Boykin Bares His Bones and Shows His Chops
Saxophonist David Boykin’s musical lineage runs deep through the city of Chicago. It was here, under the direction of jazz greats like Jimmy Ellis and Phil Cohran, that Boykin developed a penchant for the avant-garde and laid the groundwork for his ongoing project, Sonic Healing Ministries. Now Boykin is back with a trio of musicians and a new album recorded live on the city’s Southside.
“Live at the Dorchester Projects” is a departure from Boykin’s earlier freeform work with Sonic Healing Ministries. Here, we find structure in place of chaos - melody in place of ambiance. The album is deeply rooted in the bebop tradition and sounds like something akin to John Coltrane.
Ever reverent to the old school, “Dorchester Projects” manages to sound fresh thanks in large part to Boykin’s generous improvisations. The trio’s 16-year-old drummer, James Woodley, lends the album a youthful energy. While Woodley’s technique is well balanced by the restraint of bassist Alexis Wing, a classically trained guitarist. Overall, the album exudes the quiet confidence of a composer who knows his craft and of musicians who know their instruments.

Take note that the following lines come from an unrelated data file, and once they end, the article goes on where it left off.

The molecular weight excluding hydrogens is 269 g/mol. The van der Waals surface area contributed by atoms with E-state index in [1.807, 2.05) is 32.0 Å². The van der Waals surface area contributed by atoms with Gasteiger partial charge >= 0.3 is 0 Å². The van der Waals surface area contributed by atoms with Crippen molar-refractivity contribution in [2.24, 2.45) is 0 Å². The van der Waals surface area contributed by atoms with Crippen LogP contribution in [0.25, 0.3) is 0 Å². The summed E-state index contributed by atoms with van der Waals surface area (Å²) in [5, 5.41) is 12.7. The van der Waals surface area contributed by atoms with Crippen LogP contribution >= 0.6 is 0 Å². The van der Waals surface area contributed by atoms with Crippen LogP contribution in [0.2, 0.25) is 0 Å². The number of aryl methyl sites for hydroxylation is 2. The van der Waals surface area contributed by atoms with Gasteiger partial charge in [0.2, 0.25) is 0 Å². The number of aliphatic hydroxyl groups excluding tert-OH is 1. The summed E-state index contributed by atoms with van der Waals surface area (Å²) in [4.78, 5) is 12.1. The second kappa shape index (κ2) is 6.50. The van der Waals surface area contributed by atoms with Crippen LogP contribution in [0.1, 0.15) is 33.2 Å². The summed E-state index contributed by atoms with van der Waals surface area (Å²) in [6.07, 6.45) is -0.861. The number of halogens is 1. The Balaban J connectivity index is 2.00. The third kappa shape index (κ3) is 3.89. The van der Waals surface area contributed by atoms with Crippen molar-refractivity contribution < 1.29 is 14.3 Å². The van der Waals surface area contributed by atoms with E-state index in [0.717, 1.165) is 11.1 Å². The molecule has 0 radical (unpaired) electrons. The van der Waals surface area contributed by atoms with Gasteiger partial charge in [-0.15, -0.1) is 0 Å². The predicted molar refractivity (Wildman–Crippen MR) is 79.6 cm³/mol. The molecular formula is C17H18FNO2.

It’s difficult to discuss this album without also discussing the space in which it was conceived. The Dorchester Projects are an artistic co-op owned and operated by art director, Theaster Gates, in the Grand Crossing neighborhood. It is Gates hope that these spaces, which he has developed all over the Midwest, will serve as “artistic-incubators” for neighborhoods that have been culturally neglected for some time.
David Boykin was the first artist in residence at Dorchester Projects. This album is the culmination of the time he spent there. In "Live at the Dorchester Projects," it's not hard to imagine we are hearing the start of a Rust Belt Renaissance.
David Boykin will be playing live at Hyde Park Records on April 2, 2013. Admission is free. "Live at the Dorchester Projects is available for purchase on LP and CD now at Hyde Park Records.